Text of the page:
Now; Here

While I was in Menlo Park this past week, I decided to close down my Facebook account for a while. I realized that I can't keep bashing social media and also continue to participate, and it kind of seemed appropriate to kick the habit in the Book's hometown. Plus, it was just starting to feel really weird. In the early days it was fun, even a little exciting, to find people I knew back through the different periods of my life -- to see what they look like now; what they were doing with their life -- but over time it felt less and less like a community space for friends and family. Plus, like a Pavlovian mutt, I had reached a point where I was seeing the world in photos I could post and the potential Likes that might follow. 

Menlo Park; family love. 

Menlo Park; family love. 

And, when I thought about it, I realized that that kind of sucks.

It was particularly great that I was spending my days holding my three-month-old nephew when I deactivated my account; I could really sink into the moments I had with him. And, let me tell you, that baby is worthy of every speck of my attention, as is his two-year-old brother and his parents, neither of whom have ever used Facebook.

I feel a sense of relief around the whole "feeling spied-upon" thing. I have no idea what goes on behind the scenes of all these crazy websites; I don't understand what "cookies" are. To me they're a delicious snack, best served warm and with a glass of milk. But it was starting to feel like the Facebook folks were standing behind me, looking over my shoulder and keeping track of every move I was making. It was, in a nutshell and with a nod to the upcoming All Hallow's season, supercreepy. I wanted my life back. Or, maybe, I wanted to be back in my life. 

In this past Sunday's New York Times, Kate Murphy, in her article entitled, We Want Privacy, but Can't Stop Sharing, talks about the effects of a lack of privacy, or, the sense of being watched, on humans: "So it’s not surprising that privacy research in both online and offline environments has shown that just the perception, let alone the reality, of being watched results in feelings of low self-esteem, depression and anxiety. Whether observed by a supervisor at work or Facebook friends, people are inclined to conform and demonstrate less individuality and creativity. Their performance of tasks suffers and they have elevated pulse rates and levels of stress hormones."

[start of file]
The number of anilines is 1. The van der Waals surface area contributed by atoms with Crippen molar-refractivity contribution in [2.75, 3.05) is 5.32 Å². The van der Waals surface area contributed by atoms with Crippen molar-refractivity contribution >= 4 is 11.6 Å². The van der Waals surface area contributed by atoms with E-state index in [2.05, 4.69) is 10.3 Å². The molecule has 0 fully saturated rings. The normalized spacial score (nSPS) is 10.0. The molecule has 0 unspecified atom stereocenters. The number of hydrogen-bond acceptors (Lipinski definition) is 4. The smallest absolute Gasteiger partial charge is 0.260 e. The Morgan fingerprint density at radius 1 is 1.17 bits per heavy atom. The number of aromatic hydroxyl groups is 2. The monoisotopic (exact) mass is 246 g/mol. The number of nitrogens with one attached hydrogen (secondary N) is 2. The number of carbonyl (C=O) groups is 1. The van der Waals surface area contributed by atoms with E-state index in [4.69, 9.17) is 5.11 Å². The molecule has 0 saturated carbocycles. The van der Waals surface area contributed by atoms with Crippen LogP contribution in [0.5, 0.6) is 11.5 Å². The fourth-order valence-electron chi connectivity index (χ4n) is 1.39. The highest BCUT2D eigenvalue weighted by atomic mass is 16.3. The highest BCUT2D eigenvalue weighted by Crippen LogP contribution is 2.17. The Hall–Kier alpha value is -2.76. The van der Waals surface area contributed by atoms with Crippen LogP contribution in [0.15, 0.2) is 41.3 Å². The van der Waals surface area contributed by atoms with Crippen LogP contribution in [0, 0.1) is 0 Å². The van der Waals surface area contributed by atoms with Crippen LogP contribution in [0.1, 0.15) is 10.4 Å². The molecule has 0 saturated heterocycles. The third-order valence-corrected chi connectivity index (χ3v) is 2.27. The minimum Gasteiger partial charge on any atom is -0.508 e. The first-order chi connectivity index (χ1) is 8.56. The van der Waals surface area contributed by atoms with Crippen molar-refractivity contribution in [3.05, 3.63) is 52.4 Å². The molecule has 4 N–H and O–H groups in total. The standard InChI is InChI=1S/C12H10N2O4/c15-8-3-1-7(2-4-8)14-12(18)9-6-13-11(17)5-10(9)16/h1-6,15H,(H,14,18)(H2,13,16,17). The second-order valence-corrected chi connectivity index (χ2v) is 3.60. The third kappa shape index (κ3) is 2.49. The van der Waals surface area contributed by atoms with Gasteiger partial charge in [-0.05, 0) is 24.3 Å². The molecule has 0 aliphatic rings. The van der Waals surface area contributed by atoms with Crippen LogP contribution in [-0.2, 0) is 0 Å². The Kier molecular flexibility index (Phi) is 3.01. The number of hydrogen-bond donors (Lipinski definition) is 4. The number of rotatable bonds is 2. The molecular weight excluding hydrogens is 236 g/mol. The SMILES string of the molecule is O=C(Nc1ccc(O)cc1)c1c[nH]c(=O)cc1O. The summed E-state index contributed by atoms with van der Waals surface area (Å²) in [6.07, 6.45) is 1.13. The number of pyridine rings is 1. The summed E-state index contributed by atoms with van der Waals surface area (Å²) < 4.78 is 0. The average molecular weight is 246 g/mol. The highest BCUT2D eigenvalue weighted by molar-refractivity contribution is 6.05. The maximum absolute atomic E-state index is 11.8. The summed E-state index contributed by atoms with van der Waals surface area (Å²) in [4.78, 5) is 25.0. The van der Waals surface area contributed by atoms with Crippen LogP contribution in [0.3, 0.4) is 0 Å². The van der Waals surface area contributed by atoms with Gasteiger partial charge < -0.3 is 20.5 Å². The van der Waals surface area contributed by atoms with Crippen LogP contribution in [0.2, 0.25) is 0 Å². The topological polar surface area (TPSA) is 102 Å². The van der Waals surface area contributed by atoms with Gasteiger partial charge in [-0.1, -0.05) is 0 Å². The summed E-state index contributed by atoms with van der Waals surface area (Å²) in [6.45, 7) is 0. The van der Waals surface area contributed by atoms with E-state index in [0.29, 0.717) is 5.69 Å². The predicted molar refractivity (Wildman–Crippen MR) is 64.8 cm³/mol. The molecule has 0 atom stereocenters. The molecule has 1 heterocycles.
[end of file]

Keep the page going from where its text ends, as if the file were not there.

Jinkies, Scoob.

I have to admit that a kind of peace has settled in since I closed my account. I noticed, right away, that my thoughts and habits were changing. I would see something interesting or beautiful or funny, and, having no outlet for sharing on a large-scale, I simply observed and let the moment pass. Eventually I did start taking photos again, of things that caught my eye: I saw the full moon as my plane was taking off in Detroit and the way the lily pads looked on the pond across the street yesterday; I saw the gorgeousness of the gigantic, drooping sunflowers in a neighbor's garden, and I sent these images to people I love. They liked them.

Will I miss my Facebook community? I don't know yet. Will they miss me? I guess I hope so. I have some projects I want to complete, and, given all the extra Facebook-less time in my days now, I should be able to tackle those, and then some. And when they're completed, I may want to reactivate. Right now I don't think so, though. I feel like the world is kind of fresh and new. I feel like I'm more fully here. I absolutely loved what Richard Rohr had to say in his post yesterday morning: "He is trying to tell you that there is a place where you can live connected to the Real and to the Eternal. That place is simply the here and now, which always feels like nothing, like nowhere (now-here), but is where everything always happens. So be sure to be here—and not somewhere else."